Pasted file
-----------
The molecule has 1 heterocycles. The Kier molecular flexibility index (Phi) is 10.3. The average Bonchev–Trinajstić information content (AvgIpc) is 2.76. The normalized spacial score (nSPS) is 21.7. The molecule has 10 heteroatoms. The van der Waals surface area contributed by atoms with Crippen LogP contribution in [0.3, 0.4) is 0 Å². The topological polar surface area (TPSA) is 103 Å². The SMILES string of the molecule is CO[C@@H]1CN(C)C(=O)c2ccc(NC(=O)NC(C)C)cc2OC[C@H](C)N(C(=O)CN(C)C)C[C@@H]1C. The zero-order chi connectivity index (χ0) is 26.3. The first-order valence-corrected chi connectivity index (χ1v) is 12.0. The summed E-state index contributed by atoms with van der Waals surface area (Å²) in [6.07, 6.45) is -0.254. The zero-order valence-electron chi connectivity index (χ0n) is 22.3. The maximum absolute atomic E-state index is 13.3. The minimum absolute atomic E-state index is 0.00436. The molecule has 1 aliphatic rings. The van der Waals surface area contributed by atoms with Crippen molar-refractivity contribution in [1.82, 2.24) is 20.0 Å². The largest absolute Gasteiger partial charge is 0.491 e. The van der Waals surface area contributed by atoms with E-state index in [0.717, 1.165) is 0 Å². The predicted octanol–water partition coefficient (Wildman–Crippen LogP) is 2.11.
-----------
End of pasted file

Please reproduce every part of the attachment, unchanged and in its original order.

The molecule has 1 heterocycles. The Kier molecular flexibility index (Phi) is 10.3. The average Bonchev–Trinajstić information content (AvgIpc) is 2.76. The normalized spacial score (nSPS) is 21.7. The molecule has 10 heteroatoms. The van der Waals surface area contributed by atoms with Crippen LogP contribution in [0.3, 0.4) is 0 Å². The topological polar surface area (TPSA) is 103 Å². The SMILES string of the molecule is CO[C@@H]1CN(C)C(=O)c2ccc(NC(=O)NC(C)C)cc2OC[C@H](C)N(C(=O)CN(C)C)C[C@@H]1C. The zero-order chi connectivity index (χ0) is 26.3. The first-order valence-corrected chi connectivity index (χ1v) is 12.0. The summed E-state index contributed by atoms with van der Waals surface area (Å²) in [6.07, 6.45) is -0.254. The zero-order valence-electron chi connectivity index (χ0n) is 22.3. The maximum absolute atomic E-state index is 13.3. The minimum absolute atomic E-state index is 0.00436. The molecule has 1 aliphatic rings. The van der Waals surface area contributed by atoms with Crippen molar-refractivity contribution in [1.82, 2.24) is 20.0 Å². The largest absolute Gasteiger partial charge is 0.491 e. The van der Waals surface area contributed by atoms with E-state index in [0.717, 1.165) is 0 Å². The predicted octanol–water partition coefficient (Wildman–Crippen LogP) is 2.11.